Car-Sharing Going More Mainstream
By Jeff Youngs, February 29, 2012
The new investment in car-sharing ventures underscores the strong consumer appeal, fast growth and promising prospects of a five-year-old sliver of the centuries-old automotive industry. Car sharing began as a big-city, almost counter-cultural phenomenon that was colored green: Some folks wondered why individuals need to own or lease their own vehicles, which sit idle most of the time anyway, when there are ways to efficiently and happily share a small fleet of cars, given modern technology and growing environmental sensibilities?
The first answers to that question emerged in the form of a handful of ride-sharing services, which park cars at specified locations and then work out ways for consumers to borrow the vehicles for a while at hourly or daily rates. Zipcar and Relay Rides are among the car-sharing firms that have become "first movers" in a nascent ride-sharing industry.
There are two basic models. Zipcar is an example of the type that maintains its own fleet of vehicles, while Relay Rides and other "peer-to-peer" services rely on customers renting out their own cars and trucks as part of a network.
For obvious reasons, these emerging models have caught the attention of automakers as well. Every car manufacturer needs to figure out how best to tap into the Millennial generation (aka Generation Y) of those who are in their twenties and early thirties. Starting young drivers sharing their cars could be a good marketing move to get them eventually to buy one. Yet given that this demographic doesn't generally place buying and owning automobiles as high of a priority as previous generations, there's a good chance that car sharing-just sharing-might become popular with them.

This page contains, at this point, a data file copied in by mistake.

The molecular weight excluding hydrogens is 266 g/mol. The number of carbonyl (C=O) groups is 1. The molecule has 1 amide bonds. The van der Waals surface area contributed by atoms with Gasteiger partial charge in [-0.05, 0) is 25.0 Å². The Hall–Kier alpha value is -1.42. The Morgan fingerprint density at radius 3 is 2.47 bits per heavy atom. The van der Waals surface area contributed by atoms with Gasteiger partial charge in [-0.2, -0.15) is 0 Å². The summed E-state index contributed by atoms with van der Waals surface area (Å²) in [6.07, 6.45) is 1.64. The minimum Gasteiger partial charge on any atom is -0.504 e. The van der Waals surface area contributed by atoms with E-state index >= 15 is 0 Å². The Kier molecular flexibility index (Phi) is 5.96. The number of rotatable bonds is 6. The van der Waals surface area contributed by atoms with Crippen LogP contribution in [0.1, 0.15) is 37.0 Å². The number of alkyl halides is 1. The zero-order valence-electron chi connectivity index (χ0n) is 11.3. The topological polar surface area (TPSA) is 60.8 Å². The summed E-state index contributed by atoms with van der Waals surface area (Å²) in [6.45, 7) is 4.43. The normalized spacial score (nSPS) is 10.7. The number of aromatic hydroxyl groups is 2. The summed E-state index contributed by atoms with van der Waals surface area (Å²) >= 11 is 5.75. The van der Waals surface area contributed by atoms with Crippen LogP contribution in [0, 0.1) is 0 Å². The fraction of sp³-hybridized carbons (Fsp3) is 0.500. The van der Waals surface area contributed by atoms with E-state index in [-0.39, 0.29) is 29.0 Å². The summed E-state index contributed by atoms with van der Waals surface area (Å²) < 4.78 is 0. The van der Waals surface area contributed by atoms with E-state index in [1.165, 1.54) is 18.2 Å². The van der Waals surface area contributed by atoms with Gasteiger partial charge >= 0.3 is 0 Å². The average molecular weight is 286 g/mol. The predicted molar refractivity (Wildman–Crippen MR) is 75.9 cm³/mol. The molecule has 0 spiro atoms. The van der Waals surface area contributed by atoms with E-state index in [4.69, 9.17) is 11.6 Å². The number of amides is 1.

So, Daimler AG, for example, parent of Mercedes-Benz , just finished a two-year test of a Smart Fortwo -sharing network with a startup called Car2Go in Austin, Texas.
GM's venture capital firm is one investor in RelayRides, of San Francisco. And Ford has partnered with Zipcar in a two-year arrangement under which it will supply Zipcar with up to 1,000 Ford Focus and Escape vehicles for use by students at more than 250 college campuses across the United States. The program is expected to generate about two million hours behind the wheels of Ford vehicles for college-age drivers.
One investment by private individuals, as well as by Zipcar, is in Wheelz, a Palo Alto, Calif., startup that will pick up $13.7 million in funding and devote it to building out a peer-to-peer car-sharing model on a handful of college campuses in California.
Though certainly not a mainstream practice, car sharing may be a viable option for urban dwellers, college students, or those who otherwise can't afford-or have no desire to-own and maintain their own vehicle.